Cade Richmond: A History of the Family

Families have offered a nexus of care and resources to offspring throughout modern history. Looking into how family structures have changed over time provides insight into not only how some families were legitimized and some were not. Families accumulate wealth within a concentrated network, serve as a primary mode of socialization, and act as a safety net in difficult times. However, an examination of the law surrounding family formation exposes the myriad ways in which some forms receive state legitimization, and how others do not. The United States has a historically proscribed some family forms in a way that pushed individuals into a definitive family form that aligned with the state’s ideal form. Many understand this form as the nuclear family. The nuclear family entails a two-parent household, traditionally a heterosexual couple, that produces genetically related offspring. Within this unit, there exists a division of labor that subscribes to normative gender definitions in which one parent maintains the private domestic sphere, while the other gathers wages in the public sphere. A legal history of the family exposes how this traditional family structure was the one most favorable to the patriarchal state. Developments in gender and same-sex equality have worked to dismantle the nuclear family form, but the law continues to privilege this traditional family form at the disadvantage of single people, same-sex couples, people of color, and families that trouble in conceiving children. The paper aims to examine the ways in which the law works to favor the nuclear family to the detriment of other family forms.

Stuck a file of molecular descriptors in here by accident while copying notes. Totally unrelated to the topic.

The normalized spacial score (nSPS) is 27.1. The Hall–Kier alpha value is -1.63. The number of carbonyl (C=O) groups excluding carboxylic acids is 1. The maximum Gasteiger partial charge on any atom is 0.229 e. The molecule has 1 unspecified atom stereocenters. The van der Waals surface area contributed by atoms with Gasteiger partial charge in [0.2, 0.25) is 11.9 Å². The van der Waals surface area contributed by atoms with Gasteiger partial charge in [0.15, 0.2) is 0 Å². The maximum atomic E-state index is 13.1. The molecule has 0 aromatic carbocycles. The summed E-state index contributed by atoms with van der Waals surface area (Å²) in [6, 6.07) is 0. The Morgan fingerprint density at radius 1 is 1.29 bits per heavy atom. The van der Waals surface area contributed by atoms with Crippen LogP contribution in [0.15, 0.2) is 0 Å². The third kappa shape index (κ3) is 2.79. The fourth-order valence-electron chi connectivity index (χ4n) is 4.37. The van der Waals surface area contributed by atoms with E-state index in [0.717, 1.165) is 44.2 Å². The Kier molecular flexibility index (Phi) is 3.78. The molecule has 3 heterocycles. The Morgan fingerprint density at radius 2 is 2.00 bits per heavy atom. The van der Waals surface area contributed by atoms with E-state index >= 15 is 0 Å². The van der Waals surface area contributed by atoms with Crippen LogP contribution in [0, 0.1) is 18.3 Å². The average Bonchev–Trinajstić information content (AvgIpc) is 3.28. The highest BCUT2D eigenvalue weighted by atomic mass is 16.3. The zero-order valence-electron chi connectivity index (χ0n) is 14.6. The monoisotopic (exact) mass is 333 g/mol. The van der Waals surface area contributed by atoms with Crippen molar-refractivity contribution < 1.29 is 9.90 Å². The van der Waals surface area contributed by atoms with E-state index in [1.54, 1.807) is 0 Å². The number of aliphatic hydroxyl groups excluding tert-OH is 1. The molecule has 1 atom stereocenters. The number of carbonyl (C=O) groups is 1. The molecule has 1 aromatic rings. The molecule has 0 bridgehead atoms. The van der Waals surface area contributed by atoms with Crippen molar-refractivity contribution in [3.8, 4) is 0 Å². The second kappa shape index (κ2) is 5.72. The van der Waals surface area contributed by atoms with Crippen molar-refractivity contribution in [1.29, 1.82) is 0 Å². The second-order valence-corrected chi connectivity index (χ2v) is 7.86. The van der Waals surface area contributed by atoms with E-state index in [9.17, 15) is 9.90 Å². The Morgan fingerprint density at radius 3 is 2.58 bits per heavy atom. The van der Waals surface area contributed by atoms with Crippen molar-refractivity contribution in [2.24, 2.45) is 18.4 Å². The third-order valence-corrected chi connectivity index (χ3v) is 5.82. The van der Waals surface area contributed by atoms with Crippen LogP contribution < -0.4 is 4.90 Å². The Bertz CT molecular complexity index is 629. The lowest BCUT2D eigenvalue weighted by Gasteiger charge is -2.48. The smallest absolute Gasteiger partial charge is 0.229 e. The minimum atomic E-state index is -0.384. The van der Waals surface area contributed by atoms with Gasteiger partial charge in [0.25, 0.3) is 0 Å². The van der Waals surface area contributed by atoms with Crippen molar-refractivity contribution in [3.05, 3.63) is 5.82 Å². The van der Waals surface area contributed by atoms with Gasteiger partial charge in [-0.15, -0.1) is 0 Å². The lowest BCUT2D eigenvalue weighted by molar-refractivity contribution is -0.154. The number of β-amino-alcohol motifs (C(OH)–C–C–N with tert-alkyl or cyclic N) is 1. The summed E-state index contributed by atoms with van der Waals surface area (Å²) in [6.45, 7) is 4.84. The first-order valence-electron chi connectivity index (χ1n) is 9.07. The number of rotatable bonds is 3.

Research has proved fruitful. The current outline involves an introduction to the issue surrounding the law’s legitimization of the nuclear family. A history of the various family forms that have faced legal discrimination follows. The paper will discuss restrictions against slave families in the early United States, issues with a legal separation in the nineteenth-century, anti-miscegenation policies in the twentieth century, and the predominately nuclear family form in the mid-twentieth century. Next, the project will look into more contemporaneous issues like same-sex marriage, state welfare restrictions, and adoption discrimination. This section on contemporary issues will shine a light on how the state has persisted in its privileging of the nuclear family. The following section will have data charts that map the landscape of modern families, looking at how the nuclear family does not have supremacy any longer and thinking about why policies continue to favor this family unit. The final section will conclude the paper and attempt to offer future solutions.